The day would be spent behind glass, looking whenever the snow, fog and clouds allowed. We glassed when conditions allowed and patiently waited when the weather prevented us from looking more. The Milligans ran a set of Swarovksi spotting scopes and could find white goats while I strained to see what they were seeing. It did not take long to spot goats, and Bobby found the big one late in the afternoon. Bobby pointed to the far ranges of the valley, miles from where we sat, and we watched the billy and his two buddies until the sun started to set. We had been sitting in the snow all day, but the excitement was evident on the way out as I bombarded my guides with questions.
We needed the right conditions and weather to hunt and headed back up the mountain first thing on day two. We meandered up the same trail we had on the first day and pulled out the spotting scopes. I had not even organized my gear when Bobby found the big goat. The billy had stayed in the same bed all night. I expected to sit and watch the goat for a bit or discuss the weather, but a plan of action was already in place.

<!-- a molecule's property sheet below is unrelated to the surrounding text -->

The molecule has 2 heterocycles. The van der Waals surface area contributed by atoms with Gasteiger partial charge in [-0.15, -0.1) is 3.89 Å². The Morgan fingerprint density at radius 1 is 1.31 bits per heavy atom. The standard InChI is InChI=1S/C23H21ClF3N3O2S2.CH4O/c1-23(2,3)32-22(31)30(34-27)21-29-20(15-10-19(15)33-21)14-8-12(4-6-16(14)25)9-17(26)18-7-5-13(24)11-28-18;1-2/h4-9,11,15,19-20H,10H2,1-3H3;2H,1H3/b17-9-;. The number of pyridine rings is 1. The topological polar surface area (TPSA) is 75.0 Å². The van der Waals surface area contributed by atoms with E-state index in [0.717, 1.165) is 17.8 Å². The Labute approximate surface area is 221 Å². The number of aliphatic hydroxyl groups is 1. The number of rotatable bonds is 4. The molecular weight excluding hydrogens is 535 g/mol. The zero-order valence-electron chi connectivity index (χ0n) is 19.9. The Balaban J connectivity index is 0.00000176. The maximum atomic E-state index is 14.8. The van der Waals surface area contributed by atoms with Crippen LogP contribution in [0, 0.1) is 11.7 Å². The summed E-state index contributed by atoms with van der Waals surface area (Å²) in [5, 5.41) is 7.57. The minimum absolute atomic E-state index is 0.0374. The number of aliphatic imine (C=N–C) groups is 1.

We headed down the mountain quickly and parked the quads in a clear-cut above the river. With snowshoes fastened, we marched down and crossed the flowing water. It would be a full day’s hike from where we were starting. The goat was a long way up the valley, and the quick pace increased my heart rate until we finally fell into a hiking rhythm.
It took all day long snowshoeing up the river valley to get below the goats. The custom-made square, aluminum-framed snowshoes were ideal for the terrain. They had cleats built into the bottom for traction on ice and in the steep country. It was early afternoon when we found a spot to glass and were fortunate to see the three billies moving farther up the valley. Our timing was impeccable, and without the luck of seeing the goats move, we would never have known where to find them. It would mean more hiking, but at least we knew where to look.